It turns out that the Valley and everything in it are not the paradise-like afterlife that the Barsoomians believe in, but a horrible place of death and slavery. But even if Tars Tarkas and John can escape it, they will most likely be executed because that is the Martian custom for those blasphemers who ”return from death”.
Two additional Barsoomian races live in the Valley: the black Martians and the white Martians who are called the thern. They are both cruel and savage people who exploit and enslave others for their own pleasure. They are also set in their ways after living thousands of years in the same way. The black people even have the goddess Issus among them whom they worship.

This book reveals the Barsoomians’ religion as a cruel sham. Yet, Burroughs doesn’t preach his own beliefs or mock the Barsoomians for being too gullible. Even though John swears by the Christian God’s name, he has neither intention nor interest in trying to push his religion to anyone. In the first book, he also accepted the worship of Issus as matter of course and didn’t even privately think ill of the religion or people following it.

If there’s one thing that bothers me, it’s that one of the people we meet turns against his customs and religion a bit too easily. However, he becomes one of John’s loyal friends.

However, the main focus is again on adventure, wondrous new places, and getting out of tight situations with the help of friends. Also, in the best traditions of the genre, John seems to be very attractive to the Martian women, because two more gorgeous Barsoomian women fall in love with him. The book ends in even more frustrating cliffhanger than the first book.

Booking Through Thursday

Which is more important when you read — the actual story or the characters? I’ve read books with great plots, but two-dimensional characters, and I’ve read multi-layered characters stuck in clunky stories, and I’m sure you have, too. So which would you rather focus on, if you couldn’t have both?

It somewhat depends on the genre but usually I go with characters. I love books with interesting, quirky characters.

Even tightly-plotted detective stories can fail to interest me if the characters are boring.

Publication year: 2004
Format: Audio
Narrator: Grover Gardner
Running Time: 2 hrs, 31 m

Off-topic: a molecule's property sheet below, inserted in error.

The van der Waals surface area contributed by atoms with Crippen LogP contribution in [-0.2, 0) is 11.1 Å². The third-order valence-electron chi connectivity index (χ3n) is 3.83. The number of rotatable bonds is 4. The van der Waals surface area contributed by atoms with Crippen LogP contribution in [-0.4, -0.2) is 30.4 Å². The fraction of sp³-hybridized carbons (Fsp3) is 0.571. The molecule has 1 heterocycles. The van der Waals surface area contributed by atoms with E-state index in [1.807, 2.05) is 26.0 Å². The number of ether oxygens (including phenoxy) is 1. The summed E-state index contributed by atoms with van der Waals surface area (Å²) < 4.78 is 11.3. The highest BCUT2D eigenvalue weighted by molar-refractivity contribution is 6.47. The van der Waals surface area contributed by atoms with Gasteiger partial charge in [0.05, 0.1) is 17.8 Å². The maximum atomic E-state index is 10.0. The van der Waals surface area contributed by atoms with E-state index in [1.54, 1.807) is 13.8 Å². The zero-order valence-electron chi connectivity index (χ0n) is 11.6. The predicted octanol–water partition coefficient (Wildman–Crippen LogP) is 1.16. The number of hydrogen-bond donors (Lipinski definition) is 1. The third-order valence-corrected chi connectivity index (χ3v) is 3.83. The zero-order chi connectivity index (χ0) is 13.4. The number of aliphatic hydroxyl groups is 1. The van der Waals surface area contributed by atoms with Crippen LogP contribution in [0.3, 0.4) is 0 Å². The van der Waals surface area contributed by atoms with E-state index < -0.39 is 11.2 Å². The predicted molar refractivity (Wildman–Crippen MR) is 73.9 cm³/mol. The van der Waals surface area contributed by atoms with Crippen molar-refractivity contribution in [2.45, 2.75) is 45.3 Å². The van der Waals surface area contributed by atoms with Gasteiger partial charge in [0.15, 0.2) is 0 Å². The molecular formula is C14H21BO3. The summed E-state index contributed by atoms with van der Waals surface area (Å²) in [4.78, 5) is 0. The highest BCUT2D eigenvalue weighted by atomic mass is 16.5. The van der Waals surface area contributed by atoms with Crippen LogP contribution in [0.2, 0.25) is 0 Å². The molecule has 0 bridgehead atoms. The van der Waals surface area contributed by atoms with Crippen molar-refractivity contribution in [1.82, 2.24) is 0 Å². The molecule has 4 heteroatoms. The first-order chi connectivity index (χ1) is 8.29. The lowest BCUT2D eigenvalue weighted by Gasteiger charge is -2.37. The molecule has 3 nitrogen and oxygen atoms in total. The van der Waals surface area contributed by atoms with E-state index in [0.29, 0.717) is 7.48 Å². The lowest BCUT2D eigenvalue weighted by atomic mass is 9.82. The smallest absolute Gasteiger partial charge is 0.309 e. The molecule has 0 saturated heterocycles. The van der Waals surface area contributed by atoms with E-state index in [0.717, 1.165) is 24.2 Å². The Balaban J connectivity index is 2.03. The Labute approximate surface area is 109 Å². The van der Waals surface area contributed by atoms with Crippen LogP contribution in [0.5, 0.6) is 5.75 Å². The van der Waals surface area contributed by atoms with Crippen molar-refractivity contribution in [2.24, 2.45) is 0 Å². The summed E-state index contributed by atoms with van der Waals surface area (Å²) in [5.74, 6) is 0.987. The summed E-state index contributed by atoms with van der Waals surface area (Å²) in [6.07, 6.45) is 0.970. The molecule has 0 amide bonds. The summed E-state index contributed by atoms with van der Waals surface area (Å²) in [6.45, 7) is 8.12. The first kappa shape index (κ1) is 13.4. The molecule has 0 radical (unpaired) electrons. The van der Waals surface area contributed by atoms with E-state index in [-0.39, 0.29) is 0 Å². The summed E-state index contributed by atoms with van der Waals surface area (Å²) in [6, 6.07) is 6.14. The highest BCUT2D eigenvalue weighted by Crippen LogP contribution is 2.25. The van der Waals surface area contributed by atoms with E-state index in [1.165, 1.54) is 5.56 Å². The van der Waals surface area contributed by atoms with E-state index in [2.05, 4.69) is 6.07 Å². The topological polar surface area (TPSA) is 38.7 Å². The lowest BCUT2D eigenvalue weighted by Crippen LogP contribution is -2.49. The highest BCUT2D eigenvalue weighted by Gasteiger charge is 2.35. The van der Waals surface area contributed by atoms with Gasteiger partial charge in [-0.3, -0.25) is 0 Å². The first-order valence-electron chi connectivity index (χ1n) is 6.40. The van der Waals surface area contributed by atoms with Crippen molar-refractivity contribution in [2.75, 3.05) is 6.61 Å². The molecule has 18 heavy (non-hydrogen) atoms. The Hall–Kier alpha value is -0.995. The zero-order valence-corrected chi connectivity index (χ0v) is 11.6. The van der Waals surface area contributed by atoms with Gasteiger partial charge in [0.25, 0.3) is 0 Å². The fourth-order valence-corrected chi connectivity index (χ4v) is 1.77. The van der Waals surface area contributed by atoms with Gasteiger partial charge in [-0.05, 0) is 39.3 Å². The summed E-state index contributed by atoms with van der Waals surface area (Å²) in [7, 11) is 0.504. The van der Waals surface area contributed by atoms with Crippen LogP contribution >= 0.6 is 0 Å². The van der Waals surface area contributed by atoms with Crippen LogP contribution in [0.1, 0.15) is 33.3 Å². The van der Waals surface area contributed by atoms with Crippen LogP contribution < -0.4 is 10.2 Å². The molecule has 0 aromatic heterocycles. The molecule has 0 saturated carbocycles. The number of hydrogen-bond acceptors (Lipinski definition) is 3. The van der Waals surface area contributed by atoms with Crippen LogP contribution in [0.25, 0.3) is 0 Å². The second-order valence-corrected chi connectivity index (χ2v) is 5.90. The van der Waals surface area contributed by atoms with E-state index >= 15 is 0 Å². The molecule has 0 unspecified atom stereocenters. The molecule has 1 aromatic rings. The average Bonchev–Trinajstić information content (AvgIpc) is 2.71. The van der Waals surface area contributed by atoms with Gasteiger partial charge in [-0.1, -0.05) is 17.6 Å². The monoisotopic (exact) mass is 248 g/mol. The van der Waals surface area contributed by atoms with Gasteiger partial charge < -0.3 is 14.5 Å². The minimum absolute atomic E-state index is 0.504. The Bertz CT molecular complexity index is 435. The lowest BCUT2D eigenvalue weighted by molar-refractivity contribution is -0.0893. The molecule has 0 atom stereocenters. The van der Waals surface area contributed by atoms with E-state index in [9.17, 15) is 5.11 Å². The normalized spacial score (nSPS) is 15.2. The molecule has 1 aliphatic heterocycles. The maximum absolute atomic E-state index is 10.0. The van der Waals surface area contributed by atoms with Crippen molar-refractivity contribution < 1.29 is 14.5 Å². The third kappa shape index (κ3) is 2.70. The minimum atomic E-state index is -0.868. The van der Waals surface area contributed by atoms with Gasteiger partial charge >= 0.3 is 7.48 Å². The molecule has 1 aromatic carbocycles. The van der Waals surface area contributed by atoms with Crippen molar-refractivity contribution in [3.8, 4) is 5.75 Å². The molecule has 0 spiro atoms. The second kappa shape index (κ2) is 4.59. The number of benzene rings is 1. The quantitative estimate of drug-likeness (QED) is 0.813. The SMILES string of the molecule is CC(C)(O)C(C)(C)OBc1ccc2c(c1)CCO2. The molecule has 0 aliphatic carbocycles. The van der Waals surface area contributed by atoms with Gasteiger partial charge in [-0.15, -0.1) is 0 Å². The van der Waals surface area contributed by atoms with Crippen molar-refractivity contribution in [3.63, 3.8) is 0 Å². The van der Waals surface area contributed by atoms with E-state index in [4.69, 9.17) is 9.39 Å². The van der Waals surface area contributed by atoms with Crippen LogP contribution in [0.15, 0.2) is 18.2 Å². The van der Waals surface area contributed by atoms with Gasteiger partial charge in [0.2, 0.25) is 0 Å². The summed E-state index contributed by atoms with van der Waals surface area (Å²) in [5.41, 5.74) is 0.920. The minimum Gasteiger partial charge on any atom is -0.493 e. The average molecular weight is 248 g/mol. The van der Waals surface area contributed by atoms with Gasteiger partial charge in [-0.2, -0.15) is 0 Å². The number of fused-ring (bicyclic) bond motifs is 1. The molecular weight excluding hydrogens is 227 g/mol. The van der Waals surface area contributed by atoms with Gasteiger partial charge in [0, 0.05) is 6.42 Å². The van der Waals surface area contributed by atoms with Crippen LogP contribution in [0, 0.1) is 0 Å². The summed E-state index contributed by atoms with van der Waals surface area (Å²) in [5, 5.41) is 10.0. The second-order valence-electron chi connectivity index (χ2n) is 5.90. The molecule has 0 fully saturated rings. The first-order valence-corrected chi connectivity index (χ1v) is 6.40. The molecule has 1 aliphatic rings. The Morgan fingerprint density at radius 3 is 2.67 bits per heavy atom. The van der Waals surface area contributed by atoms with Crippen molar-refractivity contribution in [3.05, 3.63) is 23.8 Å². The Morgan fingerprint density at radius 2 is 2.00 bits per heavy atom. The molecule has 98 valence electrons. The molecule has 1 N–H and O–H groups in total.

This is a novella set between A Civil Campaign and Diplomatic Immunity. It’s part of Bujold’s space opera Vorkosigan series and a treat for fans but I don’t think a new reader should start here. I recommend starting with the ”Cordelia’s Honor” omnibus.

The Winterfair festival is approaching and with it the wedding. The only POV character is Roic, Miles’ youngest and newest armsman. Most armsmen are former soldiers but Roic is ”just” a former municipal guard and he has an inferiority complex because of it. Also, in ACC he was involved in the butterbug incident so senior Armsman Pym is keeping a close eye on Roic. He is usually on night duty but now he’s greeting Miles’ galactic guests who are arriving for Miles and Ekaterin’s wedding. Roic has never gone off-planet so he has some surprises in store. He knows that Miles has galactic friends, though, and thinks he’s prepared to greet them. Then he meets Taura, the genetically engineered super soldier and current mercenary who towers over him and looks rather scary. Oh, and she’s female.

This is a fun little story with most of the familiar cast in it. Yet, because Roic is the POV character, we see them from the outside and this keeps the story fresh. We also get to see how Ekaterin and Miles ”work” together and they seem well suited to each other.

I also enjoyed Taura a lot. Especially the scene where she meets Alys is great.

Plot is rather thin, though, this is clearly a character piece. And that’s not a complaint but an observation because I adore these characters.